• Higher system support, maintenance costs and resource availability: Legacy systems are likely to have been heavily customised or updated over the years, but organisations may not keep relevant documentation supporting such changes. This customisation, coupled with the use of outdated technology, increases the organisation’s dependence on a limited pool of people who can maintain the system. The support from the technology supplier usually also comes at a premium price.

What can organisations do to reduce their risk?

Technology experts recommend a range of approaches that vary in scale and complexity for modernising legacy systems.

  • Small scale changes: These are easier to implement as they do not modify the existing programs, features and functions of the system. Rather they move the system to a different – but updated – underlying IT infrastructure, or limit access to the system from IT networks outside the organisation.
  • Medium scale changes: These aim to modify and optimise the existing programs within the system through restructuring and rearchitecting.
  • Large scale changes: These are more complex and therefore harder to implement. Approaches include rebuilding the legacy system from scratch or replacing the legacy system altogether.  

What do organisations need to consider when updating their legacy systems?

Organisations need to consider the following factors when planning to update their legacy systems:    

  • What modernisation options are available, and which one provides the best value (including cost, timeframe to implement, risk management and the overall organisation business strategy)? This assessment could also include:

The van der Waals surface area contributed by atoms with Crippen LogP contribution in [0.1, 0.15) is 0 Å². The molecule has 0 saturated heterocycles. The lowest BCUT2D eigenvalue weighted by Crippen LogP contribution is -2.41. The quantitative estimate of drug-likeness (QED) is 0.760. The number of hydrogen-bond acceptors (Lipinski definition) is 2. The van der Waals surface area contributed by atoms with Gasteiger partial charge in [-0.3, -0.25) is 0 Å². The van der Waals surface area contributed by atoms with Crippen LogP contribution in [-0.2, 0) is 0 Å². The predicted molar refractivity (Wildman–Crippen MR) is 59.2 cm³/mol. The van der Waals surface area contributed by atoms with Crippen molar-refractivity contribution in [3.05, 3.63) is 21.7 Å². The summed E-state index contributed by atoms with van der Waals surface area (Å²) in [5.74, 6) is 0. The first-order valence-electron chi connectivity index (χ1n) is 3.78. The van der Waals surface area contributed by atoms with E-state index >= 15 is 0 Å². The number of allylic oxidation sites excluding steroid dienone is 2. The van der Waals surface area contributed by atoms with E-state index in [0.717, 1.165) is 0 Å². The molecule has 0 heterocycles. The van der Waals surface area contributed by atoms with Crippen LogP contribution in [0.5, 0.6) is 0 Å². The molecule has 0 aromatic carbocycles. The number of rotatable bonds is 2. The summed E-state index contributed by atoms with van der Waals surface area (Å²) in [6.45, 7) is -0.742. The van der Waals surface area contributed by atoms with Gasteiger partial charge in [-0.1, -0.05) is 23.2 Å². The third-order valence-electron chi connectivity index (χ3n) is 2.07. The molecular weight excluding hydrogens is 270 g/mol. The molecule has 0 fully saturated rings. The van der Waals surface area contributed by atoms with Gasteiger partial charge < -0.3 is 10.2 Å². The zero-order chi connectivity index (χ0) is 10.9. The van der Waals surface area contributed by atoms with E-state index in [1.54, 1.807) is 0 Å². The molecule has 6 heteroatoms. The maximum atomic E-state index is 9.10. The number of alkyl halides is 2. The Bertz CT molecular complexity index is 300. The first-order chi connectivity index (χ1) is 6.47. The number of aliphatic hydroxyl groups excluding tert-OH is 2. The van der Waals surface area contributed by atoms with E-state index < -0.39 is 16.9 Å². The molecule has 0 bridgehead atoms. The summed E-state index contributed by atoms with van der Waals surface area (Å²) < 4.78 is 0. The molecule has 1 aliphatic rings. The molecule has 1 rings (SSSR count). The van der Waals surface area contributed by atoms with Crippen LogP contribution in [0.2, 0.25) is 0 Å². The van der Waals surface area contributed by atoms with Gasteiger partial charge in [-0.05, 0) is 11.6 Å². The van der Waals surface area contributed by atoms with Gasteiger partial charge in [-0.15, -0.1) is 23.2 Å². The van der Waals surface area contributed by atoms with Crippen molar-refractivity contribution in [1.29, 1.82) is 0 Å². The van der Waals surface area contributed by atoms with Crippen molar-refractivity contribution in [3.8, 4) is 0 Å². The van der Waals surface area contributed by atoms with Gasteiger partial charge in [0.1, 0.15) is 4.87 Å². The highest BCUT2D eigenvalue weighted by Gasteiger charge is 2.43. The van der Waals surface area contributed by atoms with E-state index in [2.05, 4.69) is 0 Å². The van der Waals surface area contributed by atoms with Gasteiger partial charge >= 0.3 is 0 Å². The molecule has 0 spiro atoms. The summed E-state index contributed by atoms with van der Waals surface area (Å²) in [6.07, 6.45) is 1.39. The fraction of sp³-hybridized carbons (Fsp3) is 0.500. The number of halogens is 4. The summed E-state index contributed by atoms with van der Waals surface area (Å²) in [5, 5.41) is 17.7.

• considering what existing and future skills are needed to support a legacy or updated system
    • reassessing the design or outputs and outcomes of the business process or function the legacy system is serving.
  • What will be the organisation’s roadmap for addressing the risks associated with the legacy system both in the short and long term? For example, an organisation could limit access to the system to a software intermediary. This means having another application interacting with the legacy system as a go-between to minimise risk. This is an example of a short-term, small scale solution. It may mean the system appears to operate like a modern system (and provide an additional layer of security). The organisation, however, will need to understand residual risk and continue paying the maintenance costs of the legacy system. 
  • What is the risk assessment for individual legacy systems, and the overall portfolio of systems, that the organisation has? This assessment will allow the organisation to make a more informed decision on the risks, potential treatment (including controls), the approach, scale and overall direction needed to update the legacy system.

On a final note, it is important that organisations determine the roadmap for all of their systems, not just their legacy systems. New systems will in time themselves become legacy systems if they do not have adequate planning for their maintenance and future update or replacement.